I can’t remember why I decided that Josie might be a good choice for a second cat. I initially met her in neutral territory: she was brought to the house of a member of the rescue-group of which I am now a member, and I visited her there. I was impressed by her lively and friendly nature. She went from one person to another head-bumping, and purring tremendously. She struck me as a cat who demonstrated her feelings openly and readily.
The deceptive little cow.
In my home, she was much more subdued. That was not the effect of being introduced to a new environment. That was how she was. Josie has never been unfriendly; in fact, she has always been very amiable. She enjoys meeting new people and often acts as a greeter to my guests. She likes being petted and fussed over, but her purring was quiet, and I often had to feel her throat to determine if she was happy. She had misled me as to her exuberance. It was lucky for her that I already was too fond of her to return her for another model.
In the six and a half years that my Chubs has been with me, she has changed. She has always had an active purr but, as I mentioned, one had to search for it. The affection she may have had for me was demonstrated in a low key. I felt that she was content with her life. Now, things are quite different.
Now, Josie will ask for attention as soon as I walk into a room. She will stand, amble about in a circle then flop over on her side. If one didn’t know her, one would conclude that this fat cat had just had a stroke. But no, this is the Great White asking for pets, especially a chin-rub. She previously did not care for chest-rubs, but now submits to them for short periods. She will waddle over to me periodically and rub against me, a relatively new development. And her purr starts quickly, when the top of her bristly head is scratched, and will build in strength and volume, becoming a strong, two-tone thrumming, a deep bass providing a background for a tenor.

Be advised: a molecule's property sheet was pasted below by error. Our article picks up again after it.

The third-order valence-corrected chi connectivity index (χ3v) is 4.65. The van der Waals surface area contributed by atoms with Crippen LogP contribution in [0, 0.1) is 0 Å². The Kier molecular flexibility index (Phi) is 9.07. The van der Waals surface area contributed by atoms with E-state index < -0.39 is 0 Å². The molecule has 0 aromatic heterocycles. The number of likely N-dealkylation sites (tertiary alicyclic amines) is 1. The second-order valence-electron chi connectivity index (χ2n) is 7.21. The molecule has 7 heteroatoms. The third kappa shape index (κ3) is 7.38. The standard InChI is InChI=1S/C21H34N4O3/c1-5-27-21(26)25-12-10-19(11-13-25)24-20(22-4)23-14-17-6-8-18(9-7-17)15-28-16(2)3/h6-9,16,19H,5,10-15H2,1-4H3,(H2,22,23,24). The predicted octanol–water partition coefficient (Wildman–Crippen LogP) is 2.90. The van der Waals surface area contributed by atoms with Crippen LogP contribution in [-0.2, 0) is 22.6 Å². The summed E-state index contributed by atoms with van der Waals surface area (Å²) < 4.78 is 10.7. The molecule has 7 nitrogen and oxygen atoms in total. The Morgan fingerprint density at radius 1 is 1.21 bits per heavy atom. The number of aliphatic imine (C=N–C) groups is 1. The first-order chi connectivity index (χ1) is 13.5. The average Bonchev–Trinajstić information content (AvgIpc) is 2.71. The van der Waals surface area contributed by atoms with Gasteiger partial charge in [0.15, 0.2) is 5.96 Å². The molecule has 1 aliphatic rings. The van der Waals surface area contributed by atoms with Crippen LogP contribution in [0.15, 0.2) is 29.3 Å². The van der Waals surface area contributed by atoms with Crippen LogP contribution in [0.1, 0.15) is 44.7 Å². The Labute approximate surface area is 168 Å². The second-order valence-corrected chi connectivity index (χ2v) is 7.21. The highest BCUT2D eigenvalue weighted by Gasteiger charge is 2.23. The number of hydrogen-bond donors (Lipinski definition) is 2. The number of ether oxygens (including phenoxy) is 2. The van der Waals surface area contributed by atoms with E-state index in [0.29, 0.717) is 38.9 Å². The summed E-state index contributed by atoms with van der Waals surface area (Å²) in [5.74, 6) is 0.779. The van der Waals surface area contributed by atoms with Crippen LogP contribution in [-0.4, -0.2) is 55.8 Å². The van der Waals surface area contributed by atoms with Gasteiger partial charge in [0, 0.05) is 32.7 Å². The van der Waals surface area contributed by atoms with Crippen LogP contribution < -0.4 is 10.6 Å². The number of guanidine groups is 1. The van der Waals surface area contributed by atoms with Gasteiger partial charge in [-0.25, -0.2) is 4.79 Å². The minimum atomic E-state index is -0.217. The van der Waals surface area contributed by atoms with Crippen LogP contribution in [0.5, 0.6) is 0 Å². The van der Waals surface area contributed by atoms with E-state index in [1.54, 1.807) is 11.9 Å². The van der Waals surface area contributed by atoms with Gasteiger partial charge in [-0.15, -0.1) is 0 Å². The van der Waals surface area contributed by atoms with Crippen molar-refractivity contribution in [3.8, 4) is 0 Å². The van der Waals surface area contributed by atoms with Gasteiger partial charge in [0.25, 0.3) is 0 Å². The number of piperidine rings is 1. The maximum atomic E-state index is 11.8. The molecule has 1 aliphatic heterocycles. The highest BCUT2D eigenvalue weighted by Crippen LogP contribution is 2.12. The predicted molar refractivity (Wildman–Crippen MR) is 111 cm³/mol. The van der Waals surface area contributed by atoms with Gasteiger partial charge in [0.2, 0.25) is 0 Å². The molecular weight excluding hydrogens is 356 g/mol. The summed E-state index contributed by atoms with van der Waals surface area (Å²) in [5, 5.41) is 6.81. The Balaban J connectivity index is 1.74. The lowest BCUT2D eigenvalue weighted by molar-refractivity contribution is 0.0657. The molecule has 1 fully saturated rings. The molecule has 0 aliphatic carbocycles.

Has it taken Josie this long to feel secure? Or is it merely a matter of a cat changing with age, mellowing, as a young adult human might as he advances into his middle years? Josie will be twelve this summer, which I think is a good age for a cat. She is confident of her place in the household, unafraid of the foster-cats, respectful of Tungsten’s top position, holding her own in disagreements with Renn over the nylon tunnel and even playful now and then with Tucker.
At last, when I pet my Chubs, I see again that enthusiastic cat I met for the first time long ago. I’m happy that she has returned. But then, she had never really been away, had she?